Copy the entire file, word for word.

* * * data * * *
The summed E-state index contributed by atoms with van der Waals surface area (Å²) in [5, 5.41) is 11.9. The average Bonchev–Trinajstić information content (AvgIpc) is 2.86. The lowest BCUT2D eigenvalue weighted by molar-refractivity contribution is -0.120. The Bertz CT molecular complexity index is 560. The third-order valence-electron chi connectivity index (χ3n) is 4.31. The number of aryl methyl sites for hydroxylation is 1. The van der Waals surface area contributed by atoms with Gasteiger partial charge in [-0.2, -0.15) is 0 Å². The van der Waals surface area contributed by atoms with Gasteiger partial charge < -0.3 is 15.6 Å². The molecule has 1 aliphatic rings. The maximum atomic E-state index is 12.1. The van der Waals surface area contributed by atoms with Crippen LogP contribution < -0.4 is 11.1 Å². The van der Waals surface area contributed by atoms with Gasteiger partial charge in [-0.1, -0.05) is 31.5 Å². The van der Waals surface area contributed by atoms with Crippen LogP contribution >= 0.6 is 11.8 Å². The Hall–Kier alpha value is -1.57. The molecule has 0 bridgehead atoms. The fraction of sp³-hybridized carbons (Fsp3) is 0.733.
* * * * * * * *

The summed E-state index contributed by atoms with van der Waals surface area (Å²) in [5, 5.41) is 11.9. The average Bonchev–Trinajstić information content (AvgIpc) is 2.86. The lowest BCUT2D eigenvalue weighted by molar-refractivity contribution is -0.120. The Bertz CT molecular complexity index is 560. The third-order valence-electron chi connectivity index (χ3n) is 4.31. The number of aryl methyl sites for hydroxylation is 1. The van der Waals surface area contributed by atoms with Gasteiger partial charge in [-0.2, -0.15) is 0 Å². The van der Waals surface area contributed by atoms with Gasteiger partial charge < -0.3 is 15.6 Å². The molecule has 1 aliphatic rings. The maximum atomic E-state index is 12.1. The van der Waals surface area contributed by atoms with Crippen LogP contribution < -0.4 is 11.1 Å². The van der Waals surface area contributed by atoms with Gasteiger partial charge in [-0.1, -0.05) is 31.5 Å². The van der Waals surface area contributed by atoms with Crippen LogP contribution >= 0.6 is 11.8 Å². The Hall–Kier alpha value is -1.57. The molecule has 0 bridgehead atoms. The fraction of sp³-hybridized carbons (Fsp3) is 0.733.